Hiking on Catalina Island offers some beautiful options, but I think the hike to and overnight at Parsons Landing campsite is the best. Parsons Landing campsite sits on a secluded beach, with the sounds of the waves as your camping soundtrack. There are only 8 campsites, the hike is not too tough, and the scenery is breathtaking. Do it. Do it. Do it.
- Choosing & Booking Your Campsite
- How to Get to Parsons Landing and Catalina
- Parsons Landing Trail Maps
- Turn by Turn Hike Directions & Video
When planning, always check the park website and social media to make sure the trails are open. Similarly, check the weather and road conditions.
Planning for the Parsons Landing Hike & Camp
Booking the Parsons Landing Campsite
Before you do anything, you should make a reservation for a campground. If you don’t have one, you can’t camp. Parsons Landing campsite is remote, but a few years ago it was featured in Sunset Magazine, so it’s become more popular. And there are a few wrinkles to navigate.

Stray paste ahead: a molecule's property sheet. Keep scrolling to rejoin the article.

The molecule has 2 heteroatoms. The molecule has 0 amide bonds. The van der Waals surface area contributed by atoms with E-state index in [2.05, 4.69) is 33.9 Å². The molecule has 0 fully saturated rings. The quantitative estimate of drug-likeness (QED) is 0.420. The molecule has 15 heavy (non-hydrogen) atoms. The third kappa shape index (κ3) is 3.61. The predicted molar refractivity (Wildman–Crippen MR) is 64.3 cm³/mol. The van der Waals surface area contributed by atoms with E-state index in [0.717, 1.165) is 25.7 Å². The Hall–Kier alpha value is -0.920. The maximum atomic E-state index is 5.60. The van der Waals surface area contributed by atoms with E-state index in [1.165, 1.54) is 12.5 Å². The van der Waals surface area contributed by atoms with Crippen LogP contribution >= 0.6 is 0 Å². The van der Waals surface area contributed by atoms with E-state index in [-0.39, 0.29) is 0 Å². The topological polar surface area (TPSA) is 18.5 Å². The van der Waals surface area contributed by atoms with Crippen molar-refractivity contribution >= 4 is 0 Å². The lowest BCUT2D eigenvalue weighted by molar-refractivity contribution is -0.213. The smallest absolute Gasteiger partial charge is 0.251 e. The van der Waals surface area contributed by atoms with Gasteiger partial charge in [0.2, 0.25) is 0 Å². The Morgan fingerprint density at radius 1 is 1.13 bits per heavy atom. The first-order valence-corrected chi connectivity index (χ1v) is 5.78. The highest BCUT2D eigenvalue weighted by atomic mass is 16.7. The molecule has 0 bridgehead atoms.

What I recommend is this:
- Find a few open dates that you want on the Reserve America page.
- Weekdays are easier than weekends.
- Weekends are tough to book, but it’s a great weekend hike. A good option is to take Friday off and start your hike then, returning Saturday. Or do Sunday to Monday.
- Book as far out as possible, but keep your eye open for last minute cancellations.
- Call the Catalina Island Company.
- Make sure there are no big groups staying there during your date. I know folks who were there with big Boy Scout groups and it’s not as peaceful as you would like.
- Ask about anticipated extreme high tides, which will make camping impossible.
- There might be a two night minimum depending on when you arrive and who you talk to. I would secure the site on the call and just pay double for two nights (about $20 more), even if you are only staying for one. Or you can try to book on the website, which allows one night bookings.